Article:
• Wildlife watching. Rum is owned and managed by Nature Scot who look after the nature reserve that’s home to a huge variety of animals. Not only is the island home to almost a quarter of the world’s population of Manx shearwater, it’s also a haven for red deer and white-tailed sea eagles. To learn more, visit the Nature Scot website.
  • Cross-country cycle ride. Although the roads that cut through the island are little more than gravel-strewn tracks, the landscapes they pass through make pedalling along the bumpy terrain a genuine pleasure. There are two superb routes that are a must-do for anyone on Rum with a bicycle, which are the trail from Kinloch to the Harris Mausoleum on the west of the island, and Kinloch to Kilmory on the north. Kilmory is a ten-mile return journey while Harris is sixteen miles return.
  • Fishing. There are six lochs on Rum (Loch Papadil, Loch Coire nan Gruund, Loch MacIvor, Loch Fiachanis, Loch a’Ghillie Reamhra, and Loch Longwhich) which are open for fishing between April and October. Permits are required for fishing on the lochs but they are provided free of charge from the Nature Scot office and the community shop in Kinloch. There is also the option to fish around the coastline, for which no permit is required.
  • Explore Kinloch and Kinloch Castle. The small community at Kinloch is predominantly inhabited by staff from Nature Scot and their families, but even so it features a shop, a comfortable bunkhouse, and a café. Around one mile from the ferry jetty, visitors can also view Kinloch Castle which is currently closed to the public but is hoped to be restored and reopened in the near future.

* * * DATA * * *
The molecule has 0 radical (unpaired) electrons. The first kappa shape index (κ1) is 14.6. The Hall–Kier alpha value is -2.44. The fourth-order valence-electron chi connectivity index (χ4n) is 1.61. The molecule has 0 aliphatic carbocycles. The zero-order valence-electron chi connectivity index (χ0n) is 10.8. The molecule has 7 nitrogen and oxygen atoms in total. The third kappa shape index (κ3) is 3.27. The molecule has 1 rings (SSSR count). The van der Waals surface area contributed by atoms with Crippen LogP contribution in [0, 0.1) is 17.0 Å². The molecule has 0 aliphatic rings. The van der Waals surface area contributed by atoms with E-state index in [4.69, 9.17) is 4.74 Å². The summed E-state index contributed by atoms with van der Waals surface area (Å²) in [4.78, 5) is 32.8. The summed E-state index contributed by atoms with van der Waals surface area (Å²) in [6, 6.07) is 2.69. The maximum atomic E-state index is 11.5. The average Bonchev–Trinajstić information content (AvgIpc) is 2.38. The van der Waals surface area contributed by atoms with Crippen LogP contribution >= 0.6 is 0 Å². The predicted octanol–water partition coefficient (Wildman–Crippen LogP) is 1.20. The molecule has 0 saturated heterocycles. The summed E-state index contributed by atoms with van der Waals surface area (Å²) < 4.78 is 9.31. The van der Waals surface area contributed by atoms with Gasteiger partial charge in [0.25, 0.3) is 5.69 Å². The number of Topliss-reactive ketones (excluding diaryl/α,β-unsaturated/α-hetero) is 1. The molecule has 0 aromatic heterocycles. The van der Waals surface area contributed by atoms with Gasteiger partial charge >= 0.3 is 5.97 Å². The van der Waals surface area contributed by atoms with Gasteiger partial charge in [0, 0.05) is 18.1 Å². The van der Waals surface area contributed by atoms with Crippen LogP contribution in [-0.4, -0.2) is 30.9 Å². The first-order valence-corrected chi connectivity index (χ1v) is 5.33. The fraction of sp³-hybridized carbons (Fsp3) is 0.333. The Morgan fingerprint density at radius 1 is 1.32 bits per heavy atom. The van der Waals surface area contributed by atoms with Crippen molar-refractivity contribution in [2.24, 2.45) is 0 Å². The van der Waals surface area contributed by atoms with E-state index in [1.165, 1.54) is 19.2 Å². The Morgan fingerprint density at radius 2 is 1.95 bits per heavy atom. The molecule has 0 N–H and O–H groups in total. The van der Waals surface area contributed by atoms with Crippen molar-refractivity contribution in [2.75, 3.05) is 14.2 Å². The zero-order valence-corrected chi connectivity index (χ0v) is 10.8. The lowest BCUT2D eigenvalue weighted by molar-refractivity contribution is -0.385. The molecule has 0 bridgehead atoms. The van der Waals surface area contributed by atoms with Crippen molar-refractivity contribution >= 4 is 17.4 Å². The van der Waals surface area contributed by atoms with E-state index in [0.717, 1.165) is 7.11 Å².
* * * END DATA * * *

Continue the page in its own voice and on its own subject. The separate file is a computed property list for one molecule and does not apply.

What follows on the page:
Accommodation on the Isle of Rum

  • Rum Bunkhouse. Kinloch, PH43 4RR. Twin room, 4-bed rooms, and a 6-bed room. Kitchen and shower facilities.
  • Ivy Cottage B&B. Kinloch, PH43 4RR. Two en-suite rooms and a separate shepherd’s hut overlooking Loch Scresort.
  • Camping Cabins. Kinloch, PH43 4RR. Two glamping pods located on the Kinloch campsite.
  • Harbour BBQ Hut. Kinloch, PH43 4RR. Wooden hut with an indoor BBQ located near the Kinloch campsite.
  • Mountain bothies. There are two bothies that are very basic but offer free overnight respite from Rum’s notoriously severe weather. Visit the Mountain Bothies Association website for more details.

FAQ’s about the Isle of Rum

Does anyone live on the Isle of Rum?

There are around 40 permanent residents living on the Isle of Rum, most of whom are employed by the public body Nature Scot for a research study into the island’s red deer population. All inhabitants of Rum live in the settlement of Kinloch on the island’s eastern side.

During the 1800s the population of Rum exceeded 450 people, but they were forced to leave during the Highland Clearances. 300 tenant farmers left the island permanently in 1826 and the remainder left the following year in 1827.

Is there a pub on Isle of Rum?